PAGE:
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With a new ‘answer engine,’ Brave browser adds another generative AI tool for search

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Brave, a privacy-focused browser, is rolling out a new generative AI tool to give users enter a single query to get real-time information from multiple sources.

“AI Answer Engine,” which debuted today, provides a synthesized summary with source citations alongside traditional search results. But instead of using Google or Bing, the tool uses Brave’s independent search index, which the startup claims is “curated and cleansed of SEO spam and junk content.” The updates follow other additions to Leo, Brave’s AI chatbot, which debuted in November before expanding to Android mobile users in February and to iOS devices earlier this month.

Search giants like Google and Microsoft are also expanding AI search capabilities on their platforms and through rival chatbots like Gemini, Copilot and ChatGPT and Google’s Gemini. However, Brave aims to put its privacy-preserving features at the forefront. Because the company doesn’t collect user queries or create session profiles for ad-retargeting, Brave Chief of Search Josep Pujol said AI answers are based on the results of a user’s query rather than their user profile or search history. 

That doesn’t mean Brave won’t consider adding ads at some point. Pujol said Answer With AI is meant to complement traditional search, not replace it. Brave already has its own advertising business, which includes ways for users to make their own revenue from ads through its Brave Rewards program.

“Integrating answers on the normal search engine result page has proven useful over many years,” Pujol told Digiday via email. “Thus, ads could potentially be featured in the area that is taken by the answers. It is not the case at the moment but it could, same as for the results area. Ads are always labeled as such so that the user clearly sees what is sponsored and what is organic, and it would be the same case for Answer with AI.”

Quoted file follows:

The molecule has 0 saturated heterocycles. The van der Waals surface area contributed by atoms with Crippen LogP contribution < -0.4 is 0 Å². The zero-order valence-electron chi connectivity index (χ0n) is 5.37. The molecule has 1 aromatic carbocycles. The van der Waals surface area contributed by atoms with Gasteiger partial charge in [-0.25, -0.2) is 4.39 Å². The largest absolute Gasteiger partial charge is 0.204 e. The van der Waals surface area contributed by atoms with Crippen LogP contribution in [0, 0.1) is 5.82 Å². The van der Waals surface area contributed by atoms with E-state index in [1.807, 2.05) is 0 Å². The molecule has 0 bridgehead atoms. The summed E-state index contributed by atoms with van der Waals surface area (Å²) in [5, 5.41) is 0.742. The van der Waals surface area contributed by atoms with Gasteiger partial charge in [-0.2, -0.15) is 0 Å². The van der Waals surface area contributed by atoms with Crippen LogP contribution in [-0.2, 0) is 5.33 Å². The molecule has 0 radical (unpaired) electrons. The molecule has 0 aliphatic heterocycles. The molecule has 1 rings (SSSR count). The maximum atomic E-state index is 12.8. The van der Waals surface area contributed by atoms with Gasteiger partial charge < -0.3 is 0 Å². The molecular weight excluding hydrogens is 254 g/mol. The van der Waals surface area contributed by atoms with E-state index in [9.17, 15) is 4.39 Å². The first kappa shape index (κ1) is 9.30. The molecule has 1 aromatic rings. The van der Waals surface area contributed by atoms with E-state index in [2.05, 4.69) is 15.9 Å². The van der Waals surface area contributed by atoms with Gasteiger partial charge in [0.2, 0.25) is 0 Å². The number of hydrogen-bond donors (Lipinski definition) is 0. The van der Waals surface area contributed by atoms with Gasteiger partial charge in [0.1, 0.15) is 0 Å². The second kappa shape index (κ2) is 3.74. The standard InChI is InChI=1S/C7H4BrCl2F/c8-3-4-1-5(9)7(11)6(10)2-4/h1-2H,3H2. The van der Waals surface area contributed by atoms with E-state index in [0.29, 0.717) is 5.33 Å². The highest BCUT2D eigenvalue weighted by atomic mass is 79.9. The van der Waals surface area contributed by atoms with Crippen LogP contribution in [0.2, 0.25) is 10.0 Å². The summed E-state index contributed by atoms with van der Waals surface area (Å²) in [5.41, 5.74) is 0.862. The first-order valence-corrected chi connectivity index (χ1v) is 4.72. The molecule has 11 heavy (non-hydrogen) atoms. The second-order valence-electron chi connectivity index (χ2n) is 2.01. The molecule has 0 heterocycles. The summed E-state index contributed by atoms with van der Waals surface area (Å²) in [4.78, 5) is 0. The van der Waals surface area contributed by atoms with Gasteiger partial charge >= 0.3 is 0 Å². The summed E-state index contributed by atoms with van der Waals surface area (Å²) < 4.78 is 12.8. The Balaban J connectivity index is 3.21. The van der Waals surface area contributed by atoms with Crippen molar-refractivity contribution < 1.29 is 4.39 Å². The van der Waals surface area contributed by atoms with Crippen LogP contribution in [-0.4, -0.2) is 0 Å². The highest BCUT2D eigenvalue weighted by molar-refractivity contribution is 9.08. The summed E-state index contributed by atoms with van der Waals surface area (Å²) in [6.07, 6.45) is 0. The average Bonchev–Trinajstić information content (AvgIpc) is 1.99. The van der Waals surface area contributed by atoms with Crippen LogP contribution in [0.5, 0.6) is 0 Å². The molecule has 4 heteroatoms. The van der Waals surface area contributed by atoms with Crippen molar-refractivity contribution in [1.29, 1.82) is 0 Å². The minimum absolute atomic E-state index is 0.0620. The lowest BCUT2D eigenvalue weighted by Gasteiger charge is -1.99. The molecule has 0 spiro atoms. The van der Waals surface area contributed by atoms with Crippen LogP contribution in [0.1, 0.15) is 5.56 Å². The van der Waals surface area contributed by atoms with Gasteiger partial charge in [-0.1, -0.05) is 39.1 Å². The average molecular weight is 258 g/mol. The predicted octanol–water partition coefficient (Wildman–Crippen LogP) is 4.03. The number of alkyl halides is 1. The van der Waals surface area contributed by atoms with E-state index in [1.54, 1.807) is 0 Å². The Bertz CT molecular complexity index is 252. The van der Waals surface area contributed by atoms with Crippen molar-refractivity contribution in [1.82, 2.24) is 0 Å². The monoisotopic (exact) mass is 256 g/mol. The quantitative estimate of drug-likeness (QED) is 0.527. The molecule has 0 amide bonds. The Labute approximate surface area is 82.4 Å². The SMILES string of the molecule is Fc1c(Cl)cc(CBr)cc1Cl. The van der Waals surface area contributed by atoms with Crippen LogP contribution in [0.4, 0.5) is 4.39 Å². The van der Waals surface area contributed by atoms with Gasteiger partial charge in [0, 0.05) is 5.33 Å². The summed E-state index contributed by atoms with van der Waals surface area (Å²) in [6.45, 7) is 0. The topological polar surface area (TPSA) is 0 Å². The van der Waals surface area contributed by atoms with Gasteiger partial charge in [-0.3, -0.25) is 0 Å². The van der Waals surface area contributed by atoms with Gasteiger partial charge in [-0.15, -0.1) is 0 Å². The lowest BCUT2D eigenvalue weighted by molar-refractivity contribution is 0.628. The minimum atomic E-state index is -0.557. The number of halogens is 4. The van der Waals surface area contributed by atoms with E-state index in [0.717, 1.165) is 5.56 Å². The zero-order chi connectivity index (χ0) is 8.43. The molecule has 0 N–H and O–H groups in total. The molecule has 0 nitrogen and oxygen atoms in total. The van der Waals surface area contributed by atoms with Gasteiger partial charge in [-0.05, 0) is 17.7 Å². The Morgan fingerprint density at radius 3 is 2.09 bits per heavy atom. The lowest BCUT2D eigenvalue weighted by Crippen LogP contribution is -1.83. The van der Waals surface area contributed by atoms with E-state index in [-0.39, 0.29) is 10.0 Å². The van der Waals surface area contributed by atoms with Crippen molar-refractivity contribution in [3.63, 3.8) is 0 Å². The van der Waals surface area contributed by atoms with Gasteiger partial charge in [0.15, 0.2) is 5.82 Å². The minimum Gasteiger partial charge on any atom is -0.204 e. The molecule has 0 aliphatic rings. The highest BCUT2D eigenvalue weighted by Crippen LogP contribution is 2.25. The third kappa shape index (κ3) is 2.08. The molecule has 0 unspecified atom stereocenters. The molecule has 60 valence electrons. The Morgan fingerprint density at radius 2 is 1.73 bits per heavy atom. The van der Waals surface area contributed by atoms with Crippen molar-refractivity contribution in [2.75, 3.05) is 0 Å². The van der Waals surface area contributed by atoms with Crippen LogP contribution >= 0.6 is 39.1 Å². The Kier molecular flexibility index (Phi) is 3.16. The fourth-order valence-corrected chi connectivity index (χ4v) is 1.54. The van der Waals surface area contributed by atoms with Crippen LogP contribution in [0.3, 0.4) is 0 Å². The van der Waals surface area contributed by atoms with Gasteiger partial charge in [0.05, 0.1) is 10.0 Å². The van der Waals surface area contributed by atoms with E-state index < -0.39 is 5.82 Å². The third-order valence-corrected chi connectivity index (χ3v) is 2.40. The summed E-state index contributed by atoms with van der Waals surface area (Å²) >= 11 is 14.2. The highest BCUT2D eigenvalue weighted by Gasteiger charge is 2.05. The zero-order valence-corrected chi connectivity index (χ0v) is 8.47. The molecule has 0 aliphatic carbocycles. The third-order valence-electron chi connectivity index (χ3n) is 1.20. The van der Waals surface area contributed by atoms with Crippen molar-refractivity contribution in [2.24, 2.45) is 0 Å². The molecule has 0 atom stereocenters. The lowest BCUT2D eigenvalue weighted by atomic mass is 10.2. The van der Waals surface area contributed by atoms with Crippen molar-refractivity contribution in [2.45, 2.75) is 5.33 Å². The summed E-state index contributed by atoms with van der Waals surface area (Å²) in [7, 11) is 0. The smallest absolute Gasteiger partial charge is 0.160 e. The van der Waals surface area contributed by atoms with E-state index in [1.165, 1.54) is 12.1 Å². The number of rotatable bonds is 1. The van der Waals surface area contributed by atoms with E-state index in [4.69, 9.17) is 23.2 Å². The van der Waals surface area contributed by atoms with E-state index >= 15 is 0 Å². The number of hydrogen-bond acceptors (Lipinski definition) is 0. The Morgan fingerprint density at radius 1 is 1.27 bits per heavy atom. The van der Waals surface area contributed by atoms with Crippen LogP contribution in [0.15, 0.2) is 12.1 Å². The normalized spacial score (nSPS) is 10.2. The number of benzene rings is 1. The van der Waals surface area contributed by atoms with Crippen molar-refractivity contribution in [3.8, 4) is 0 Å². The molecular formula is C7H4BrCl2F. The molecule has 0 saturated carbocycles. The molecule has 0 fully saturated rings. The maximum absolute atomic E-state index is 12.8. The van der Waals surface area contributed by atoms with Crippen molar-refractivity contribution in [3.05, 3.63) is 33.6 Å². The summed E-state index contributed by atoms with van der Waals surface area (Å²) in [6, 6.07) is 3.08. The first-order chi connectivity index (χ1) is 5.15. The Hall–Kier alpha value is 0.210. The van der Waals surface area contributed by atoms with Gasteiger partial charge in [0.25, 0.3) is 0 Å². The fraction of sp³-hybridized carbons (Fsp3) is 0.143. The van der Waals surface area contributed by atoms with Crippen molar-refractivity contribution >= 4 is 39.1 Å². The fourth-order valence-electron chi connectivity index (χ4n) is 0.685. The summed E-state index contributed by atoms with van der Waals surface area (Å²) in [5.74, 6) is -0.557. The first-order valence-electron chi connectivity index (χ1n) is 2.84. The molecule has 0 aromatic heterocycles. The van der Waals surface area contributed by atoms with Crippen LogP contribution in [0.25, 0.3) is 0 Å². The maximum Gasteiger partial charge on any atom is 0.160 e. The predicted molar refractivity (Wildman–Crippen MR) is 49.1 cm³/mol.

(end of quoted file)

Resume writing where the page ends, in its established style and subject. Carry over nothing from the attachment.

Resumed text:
When developing its AI search tool, Brave focused on popular ways people search based on types of intent. Common categories include navigating to specific websites, looking for information, researching products and services and “transactional” actions like buying a product. According to Brave, the search index includes more than 1 billion location-based schemas that help pull information from more than 100 million businesses.

Brave’s approach uses retrieval augmented generation (RAG), an increasingly popular technique for improving the accuracy and relevancy of responses from AI chatbots.

Results from AI Search Engine are grounded by answers on pages indexed by Brave Search, which has been using RAG for a year through an earlier tool called Summarizer. According to Pujol, Summarizer has already served “hundreds of millions of queries” since its debut in March 2023. He added that Brave is now expanding both the quality and quantity of the data feed as part of the context the model uses to answer each prompt. 

Searching beyond the giants

In some ways, Brave’s updates look similar to what the search startup Neeva was developing to compete with Google until it was acquired by Snowflake last May. Since then, Neeva’s LLMs have been part of Snowflake’s strategy for enterprise customers and power a new family of AI models that debuted this week.

Since it debuted its generative AI feature a year ago, Brave also has seen its user base increase from 57.8 million monthly active users in March 2023 to 73.3 million last month. Daily active users have also increased from 21.7 million active users to 26.3 million during the same period.

Brave’s updates arrive as other search startups like The Browser Company and Perplexity also look to gain traction with generative AI. According to Similarweb, visits to Perplexity’s website totaled 61.5 million in March, up from 49.5 million in February and 45.6 million in February.

Generative AI’s effect on search results for users and advertisers is yet to be determined — and likely won’t be for a while. However, advertising’s influence on search has been an age-old debate since the beginning of search itself. Even Google’s cofounders’ original paper questioned whether ads would pollute results. Meanwhile, others worry that more AI-generated misinformation in search results has also been an ongoing concern. Search is also a key factor in the ongoing antitrust case between Google and the U.S. Justice Department.

Startups like Perplexity are also exploring ways to add ads to their generative search results. In a recent emailed statement to Digiday, chief business officer company Dmitry Shevelenko said it wanted to show ads without skewing results. For example, Perplexity doesn’t plan to show ads before answers or let advertisers pay for better placement.

“We will adhere to both of these criteria in developing our ad products, and are exploring using our ‘Related Questions’ feature as a natural entry point for brands to influence the follow-up questions people ask on Perplexity,” according to Shevelenko. “However, this is all speculative at this stage as we have no firm products built yet or timeline on releasing them. We will keep you posted as we finalize our plans and product scope.”

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